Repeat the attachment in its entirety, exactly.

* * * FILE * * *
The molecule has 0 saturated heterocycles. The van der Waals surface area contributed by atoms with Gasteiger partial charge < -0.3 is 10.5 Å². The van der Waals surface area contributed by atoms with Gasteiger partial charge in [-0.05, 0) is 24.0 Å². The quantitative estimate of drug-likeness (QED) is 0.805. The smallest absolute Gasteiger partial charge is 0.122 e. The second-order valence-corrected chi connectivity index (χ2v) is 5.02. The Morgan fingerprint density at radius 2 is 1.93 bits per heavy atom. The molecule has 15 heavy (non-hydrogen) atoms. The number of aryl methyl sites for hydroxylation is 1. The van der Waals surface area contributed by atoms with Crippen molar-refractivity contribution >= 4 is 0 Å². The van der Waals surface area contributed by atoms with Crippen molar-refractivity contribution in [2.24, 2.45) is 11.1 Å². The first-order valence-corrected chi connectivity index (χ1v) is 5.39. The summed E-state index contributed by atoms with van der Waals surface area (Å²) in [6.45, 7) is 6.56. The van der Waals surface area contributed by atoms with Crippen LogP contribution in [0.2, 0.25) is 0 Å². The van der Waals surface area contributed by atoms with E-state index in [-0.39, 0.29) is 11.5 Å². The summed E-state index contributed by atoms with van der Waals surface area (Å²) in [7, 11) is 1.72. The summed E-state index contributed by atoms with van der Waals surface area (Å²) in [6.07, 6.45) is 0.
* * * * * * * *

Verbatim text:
The molecule has 0 saturated heterocycles. The van der Waals surface area contributed by atoms with Gasteiger partial charge < -0.3 is 10.5 Å². The van der Waals surface area contributed by atoms with Gasteiger partial charge in [-0.05, 0) is 24.0 Å². The quantitative estimate of drug-likeness (QED) is 0.805. The smallest absolute Gasteiger partial charge is 0.122 e. The second-order valence-corrected chi connectivity index (χ2v) is 5.02. The Morgan fingerprint density at radius 2 is 1.93 bits per heavy atom. The molecule has 15 heavy (non-hydrogen) atoms. The number of aryl methyl sites for hydroxylation is 1. The van der Waals surface area contributed by atoms with Crippen molar-refractivity contribution >= 4 is 0 Å². The van der Waals surface area contributed by atoms with Crippen molar-refractivity contribution in [2.24, 2.45) is 11.1 Å². The first-order valence-corrected chi connectivity index (χ1v) is 5.39. The summed E-state index contributed by atoms with van der Waals surface area (Å²) in [6.45, 7) is 6.56. The van der Waals surface area contributed by atoms with Crippen LogP contribution in [0.2, 0.25) is 0 Å². The van der Waals surface area contributed by atoms with E-state index in [-0.39, 0.29) is 11.5 Å². The summed E-state index contributed by atoms with van der Waals surface area (Å²) in [7, 11) is 1.72. The summed E-state index contributed by atoms with van der Waals surface area (Å²) in [6.07, 6.45) is 0.